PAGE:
It is appropriate that, of any and all awards, The Living and the Dead in Winsford has won the Rosenkrantz award for best thriller of the year (2014). While this award might actually be in the name of Danish crime writer Palle Rosenkrantz, it is in fact reminiscent of that other Rosenkrantz: the compere of Guildenstern. The mystery, the crime and the repercussions are in tone more in keeping with the ambiguity of those other Danes, Hamlet’s betrayers.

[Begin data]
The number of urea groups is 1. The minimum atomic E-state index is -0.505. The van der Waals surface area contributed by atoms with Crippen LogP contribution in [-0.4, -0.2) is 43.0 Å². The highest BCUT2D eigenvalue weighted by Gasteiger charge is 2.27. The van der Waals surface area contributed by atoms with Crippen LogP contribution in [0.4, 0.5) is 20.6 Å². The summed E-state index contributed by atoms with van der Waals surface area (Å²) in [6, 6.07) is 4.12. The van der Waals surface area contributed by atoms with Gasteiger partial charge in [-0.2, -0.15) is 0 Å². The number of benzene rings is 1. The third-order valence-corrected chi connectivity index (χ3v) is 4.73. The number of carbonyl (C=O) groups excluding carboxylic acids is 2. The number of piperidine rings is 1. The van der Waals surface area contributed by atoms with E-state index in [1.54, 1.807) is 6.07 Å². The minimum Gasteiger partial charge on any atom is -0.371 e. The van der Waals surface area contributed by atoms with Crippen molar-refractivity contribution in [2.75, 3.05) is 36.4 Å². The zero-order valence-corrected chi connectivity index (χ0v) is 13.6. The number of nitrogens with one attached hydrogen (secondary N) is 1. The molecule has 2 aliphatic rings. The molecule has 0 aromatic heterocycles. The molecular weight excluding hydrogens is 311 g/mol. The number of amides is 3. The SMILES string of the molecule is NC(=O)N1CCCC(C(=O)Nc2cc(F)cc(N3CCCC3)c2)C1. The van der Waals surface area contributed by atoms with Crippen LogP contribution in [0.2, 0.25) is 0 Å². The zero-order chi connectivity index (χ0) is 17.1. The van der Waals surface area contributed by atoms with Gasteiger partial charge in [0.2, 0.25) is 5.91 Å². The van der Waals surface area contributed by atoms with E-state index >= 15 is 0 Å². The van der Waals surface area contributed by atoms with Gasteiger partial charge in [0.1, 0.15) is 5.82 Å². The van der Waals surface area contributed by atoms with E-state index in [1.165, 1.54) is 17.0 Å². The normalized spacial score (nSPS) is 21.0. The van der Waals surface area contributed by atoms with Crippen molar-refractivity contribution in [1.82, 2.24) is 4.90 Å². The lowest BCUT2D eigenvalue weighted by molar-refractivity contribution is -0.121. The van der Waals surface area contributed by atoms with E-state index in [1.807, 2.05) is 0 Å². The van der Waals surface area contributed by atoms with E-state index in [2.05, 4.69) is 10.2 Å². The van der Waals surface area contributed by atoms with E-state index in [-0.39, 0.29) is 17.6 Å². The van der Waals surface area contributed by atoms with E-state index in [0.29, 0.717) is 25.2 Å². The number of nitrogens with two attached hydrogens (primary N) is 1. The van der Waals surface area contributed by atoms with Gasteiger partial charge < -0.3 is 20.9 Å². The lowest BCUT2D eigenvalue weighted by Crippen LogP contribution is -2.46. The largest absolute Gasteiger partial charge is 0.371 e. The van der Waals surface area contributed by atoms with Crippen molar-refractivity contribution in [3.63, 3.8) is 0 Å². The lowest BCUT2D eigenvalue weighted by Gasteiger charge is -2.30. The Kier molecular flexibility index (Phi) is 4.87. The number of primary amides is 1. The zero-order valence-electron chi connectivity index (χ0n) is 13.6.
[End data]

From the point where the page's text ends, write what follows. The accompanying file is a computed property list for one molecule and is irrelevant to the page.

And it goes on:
We begin with a lone Swedish woman, and her dog, in England and isolated from everyone who knows her. What is she doing? What is she running from? Who is she? To say more would ruin the story and the gossamer threads that make up the web of her history. It requires your full participation and creativity as Nesser’s slow and anxious descriptions of her days on the moor make it the unique psychological thriller that it is. There are plenty of questions here and, despite the clear physical resolution, more questions linger after you have put the book back on its shelf. Nesser’s skill in delving into the psyche of our female narrator and his insidious suggestions of betrayal and disloyalty make it a worthy award winner, even if it were to be doubly awarded in another Rosenkrantz’ name.